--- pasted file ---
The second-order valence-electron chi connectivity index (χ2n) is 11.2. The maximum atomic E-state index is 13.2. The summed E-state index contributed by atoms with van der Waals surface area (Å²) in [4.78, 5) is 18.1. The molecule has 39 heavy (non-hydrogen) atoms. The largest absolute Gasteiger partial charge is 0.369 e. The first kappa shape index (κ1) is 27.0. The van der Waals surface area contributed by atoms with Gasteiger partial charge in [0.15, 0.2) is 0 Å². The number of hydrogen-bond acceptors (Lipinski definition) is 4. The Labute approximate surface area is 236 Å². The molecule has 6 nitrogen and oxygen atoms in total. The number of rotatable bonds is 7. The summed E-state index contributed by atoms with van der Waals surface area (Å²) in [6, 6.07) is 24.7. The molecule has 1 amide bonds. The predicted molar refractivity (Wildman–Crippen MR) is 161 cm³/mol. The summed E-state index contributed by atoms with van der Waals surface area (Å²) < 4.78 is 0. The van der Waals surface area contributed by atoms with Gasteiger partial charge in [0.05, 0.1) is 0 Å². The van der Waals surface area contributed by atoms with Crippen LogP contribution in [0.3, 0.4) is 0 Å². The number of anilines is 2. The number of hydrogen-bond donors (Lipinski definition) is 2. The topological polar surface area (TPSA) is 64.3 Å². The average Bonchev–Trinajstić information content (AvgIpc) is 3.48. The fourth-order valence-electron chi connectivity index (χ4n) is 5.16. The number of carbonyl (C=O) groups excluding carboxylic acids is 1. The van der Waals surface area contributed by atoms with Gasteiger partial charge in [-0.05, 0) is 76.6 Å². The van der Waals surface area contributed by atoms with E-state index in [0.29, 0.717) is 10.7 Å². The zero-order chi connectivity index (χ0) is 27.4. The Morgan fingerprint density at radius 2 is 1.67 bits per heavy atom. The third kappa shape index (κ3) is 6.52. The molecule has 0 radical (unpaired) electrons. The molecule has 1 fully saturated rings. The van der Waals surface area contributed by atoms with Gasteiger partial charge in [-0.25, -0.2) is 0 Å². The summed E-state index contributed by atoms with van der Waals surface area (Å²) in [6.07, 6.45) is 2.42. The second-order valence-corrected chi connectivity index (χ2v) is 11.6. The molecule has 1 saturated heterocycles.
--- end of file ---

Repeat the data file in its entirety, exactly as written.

The second-order valence-electron chi connectivity index (χ2n) is 11.2. The maximum atomic E-state index is 13.2. The summed E-state index contributed by atoms with van der Waals surface area (Å²) in [4.78, 5) is 18.1. The molecule has 39 heavy (non-hydrogen) atoms. The largest absolute Gasteiger partial charge is 0.369 e. The first kappa shape index (κ1) is 27.0. The van der Waals surface area contributed by atoms with Gasteiger partial charge in [0.15, 0.2) is 0 Å². The number of hydrogen-bond acceptors (Lipinski definition) is 4. The Labute approximate surface area is 236 Å². The molecule has 6 nitrogen and oxygen atoms in total. The number of rotatable bonds is 7. The summed E-state index contributed by atoms with van der Waals surface area (Å²) in [6, 6.07) is 24.7. The molecule has 1 amide bonds. The predicted molar refractivity (Wildman–Crippen MR) is 161 cm³/mol. The summed E-state index contributed by atoms with van der Waals surface area (Å²) < 4.78 is 0. The van der Waals surface area contributed by atoms with Gasteiger partial charge in [0.05, 0.1) is 0 Å². The van der Waals surface area contributed by atoms with Crippen LogP contribution in [0.3, 0.4) is 0 Å². The number of anilines is 2. The number of hydrogen-bond donors (Lipinski definition) is 2. The topological polar surface area (TPSA) is 64.3 Å². The average Bonchev–Trinajstić information content (AvgIpc) is 3.48. The fourth-order valence-electron chi connectivity index (χ4n) is 5.16. The number of carbonyl (C=O) groups excluding carboxylic acids is 1. The van der Waals surface area contributed by atoms with Gasteiger partial charge in [-0.05, 0) is 76.6 Å². The van der Waals surface area contributed by atoms with E-state index in [0.29, 0.717) is 10.7 Å². The zero-order chi connectivity index (χ0) is 27.4. The Morgan fingerprint density at radius 2 is 1.67 bits per heavy atom. The third kappa shape index (κ3) is 6.52. The molecule has 0 radical (unpaired) electrons. The molecule has 1 fully saturated rings. The van der Waals surface area contributed by atoms with Gasteiger partial charge in [-0.25, -0.2) is 0 Å². The summed E-state index contributed by atoms with van der Waals surface area (Å²) in [6.07, 6.45) is 2.42. The second-order valence-corrected chi connectivity index (χ2v) is 11.6. The molecule has 1 saturated heterocycles.